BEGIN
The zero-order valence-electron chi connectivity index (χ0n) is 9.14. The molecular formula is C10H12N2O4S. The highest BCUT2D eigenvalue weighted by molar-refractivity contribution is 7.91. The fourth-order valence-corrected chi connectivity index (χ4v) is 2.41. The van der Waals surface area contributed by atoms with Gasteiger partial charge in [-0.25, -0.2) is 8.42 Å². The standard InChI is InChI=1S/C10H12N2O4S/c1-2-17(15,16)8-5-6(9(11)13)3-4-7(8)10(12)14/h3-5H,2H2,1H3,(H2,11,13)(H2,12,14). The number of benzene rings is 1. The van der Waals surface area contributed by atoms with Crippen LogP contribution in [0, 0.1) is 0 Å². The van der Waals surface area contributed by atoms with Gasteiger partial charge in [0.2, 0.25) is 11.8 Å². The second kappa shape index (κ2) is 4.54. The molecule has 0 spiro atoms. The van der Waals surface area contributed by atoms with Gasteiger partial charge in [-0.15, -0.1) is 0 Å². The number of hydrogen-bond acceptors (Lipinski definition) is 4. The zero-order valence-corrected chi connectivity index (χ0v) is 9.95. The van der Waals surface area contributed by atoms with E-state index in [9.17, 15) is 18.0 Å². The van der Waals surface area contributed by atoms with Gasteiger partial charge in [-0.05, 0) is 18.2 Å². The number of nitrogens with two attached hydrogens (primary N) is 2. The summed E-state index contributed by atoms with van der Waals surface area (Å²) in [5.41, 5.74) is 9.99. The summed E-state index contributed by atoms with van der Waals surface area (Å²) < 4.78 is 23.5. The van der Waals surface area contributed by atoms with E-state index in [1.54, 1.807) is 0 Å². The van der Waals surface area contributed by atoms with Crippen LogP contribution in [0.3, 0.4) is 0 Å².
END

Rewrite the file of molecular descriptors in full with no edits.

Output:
The zero-order valence-electron chi connectivity index (χ0n) is 9.14. The molecular formula is C10H12N2O4S. The highest BCUT2D eigenvalue weighted by molar-refractivity contribution is 7.91. The fourth-order valence-corrected chi connectivity index (χ4v) is 2.41. The van der Waals surface area contributed by atoms with Gasteiger partial charge in [-0.25, -0.2) is 8.42 Å². The standard InChI is InChI=1S/C10H12N2O4S/c1-2-17(15,16)8-5-6(9(11)13)3-4-7(8)10(12)14/h3-5H,2H2,1H3,(H2,11,13)(H2,12,14). The number of benzene rings is 1. The van der Waals surface area contributed by atoms with Crippen LogP contribution in [0, 0.1) is 0 Å². The van der Waals surface area contributed by atoms with Gasteiger partial charge in [0.2, 0.25) is 11.8 Å². The second kappa shape index (κ2) is 4.54. The molecule has 0 spiro atoms. The van der Waals surface area contributed by atoms with Gasteiger partial charge in [-0.15, -0.1) is 0 Å². The number of hydrogen-bond acceptors (Lipinski definition) is 4. The zero-order valence-corrected chi connectivity index (χ0v) is 9.95. The van der Waals surface area contributed by atoms with E-state index in [9.17, 15) is 18.0 Å². The van der Waals surface area contributed by atoms with Gasteiger partial charge in [-0.05, 0) is 18.2 Å². The number of nitrogens with two attached hydrogens (primary N) is 2. The summed E-state index contributed by atoms with van der Waals surface area (Å²) in [5.41, 5.74) is 9.99. The summed E-state index contributed by atoms with van der Waals surface area (Å²) < 4.78 is 23.5. The van der Waals surface area contributed by atoms with E-state index in [1.54, 1.807) is 0 Å². The van der Waals surface area contributed by atoms with Crippen LogP contribution in [0.3, 0.4) is 0 Å².